Bortezomib resistance can be reversed by induced expression of plasma cell maturation markers in a mouse in vitro model of multiple myeloma.

Holly Stessman, Aatif Mansoor, Fenghuang Zhan, Michael A. Linden, Brian Van Ness, Linda B. Baughn

Research output: Contribution to journalArticle

11 Scopus citations

Abstract

Multiple myeloma (MM), the second most common hematopoietic malignancy, remains an incurable plasma cell (PC) neoplasm. While the proteasome inhibitor, bortezomib (Bz) has increased patient survival, resistance represents a major treatment obstacle as most patients ultimately relapse becoming refractory to additional Bz therapy. Current tests fail to detect emerging resistance; by the time patients acquire resistance, their prognosis is often poor. To establish immunophenotypic signatures that predict Bz sensitivity, we utilized Bz-sensitive and -resistant cell lines derived from tumors of the Bcl-X(L)/Myc mouse model of PC malignancy. We identified significantly reduced expression of two markers (CD93, CD69) in "acquired" (Bz-selected) resistant cells. Using this phenotypic signature, we isolated a subpopulation of cells from a drug-naïve, Bz-sensitive culture that displayed "innate" resistance to Bz. Although these genes were identified as biomarkers, they may indicate a mechanism for Bz-resistance through the loss of PC maturation which may be induced and/or selected by Bz. Significantly, induction of PC maturation in both "acquired" and "innate" resistant cells restored Bz sensitivity suggesting a novel therapeutic approach for reversing Bz resistance in refractory MM.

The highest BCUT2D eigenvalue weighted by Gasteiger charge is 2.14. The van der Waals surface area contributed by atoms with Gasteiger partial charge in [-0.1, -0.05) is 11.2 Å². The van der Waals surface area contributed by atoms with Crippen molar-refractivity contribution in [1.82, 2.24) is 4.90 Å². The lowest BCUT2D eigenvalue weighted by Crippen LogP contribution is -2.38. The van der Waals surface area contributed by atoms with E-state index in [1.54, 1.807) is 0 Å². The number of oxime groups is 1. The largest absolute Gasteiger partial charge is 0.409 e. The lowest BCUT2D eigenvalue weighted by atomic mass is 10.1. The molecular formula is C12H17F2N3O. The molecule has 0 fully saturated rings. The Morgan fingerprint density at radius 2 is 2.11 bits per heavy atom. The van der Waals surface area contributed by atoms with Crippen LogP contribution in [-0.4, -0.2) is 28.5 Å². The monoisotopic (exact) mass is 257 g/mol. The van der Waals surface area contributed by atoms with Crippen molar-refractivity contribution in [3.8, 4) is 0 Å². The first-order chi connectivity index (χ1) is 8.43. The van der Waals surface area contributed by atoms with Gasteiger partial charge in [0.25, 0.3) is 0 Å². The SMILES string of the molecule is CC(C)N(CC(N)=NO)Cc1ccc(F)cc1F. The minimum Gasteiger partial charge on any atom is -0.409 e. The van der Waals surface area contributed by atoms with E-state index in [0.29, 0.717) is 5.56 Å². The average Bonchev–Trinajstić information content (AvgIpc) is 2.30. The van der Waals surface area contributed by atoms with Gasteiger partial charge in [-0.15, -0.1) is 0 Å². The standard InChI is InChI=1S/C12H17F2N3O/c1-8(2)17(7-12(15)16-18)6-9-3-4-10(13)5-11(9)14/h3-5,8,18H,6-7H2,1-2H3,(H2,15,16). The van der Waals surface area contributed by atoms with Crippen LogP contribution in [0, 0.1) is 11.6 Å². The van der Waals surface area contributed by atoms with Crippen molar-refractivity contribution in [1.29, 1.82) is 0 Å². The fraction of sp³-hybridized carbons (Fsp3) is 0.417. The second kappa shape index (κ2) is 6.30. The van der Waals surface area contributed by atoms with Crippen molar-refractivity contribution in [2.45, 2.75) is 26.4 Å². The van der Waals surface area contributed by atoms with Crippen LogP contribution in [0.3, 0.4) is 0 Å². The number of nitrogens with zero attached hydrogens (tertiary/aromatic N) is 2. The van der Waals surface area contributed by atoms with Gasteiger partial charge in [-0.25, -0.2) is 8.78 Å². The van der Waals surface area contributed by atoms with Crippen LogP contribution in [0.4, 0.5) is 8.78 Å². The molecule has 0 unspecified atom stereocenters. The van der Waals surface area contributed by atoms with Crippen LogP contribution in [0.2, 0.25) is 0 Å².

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All Science Journal Classification (ASJC) codes

  • Agricultural and Biological Sciences(all)
  • Biochemistry, Genetics and Molecular Biology(all)
  • Medicine(all)

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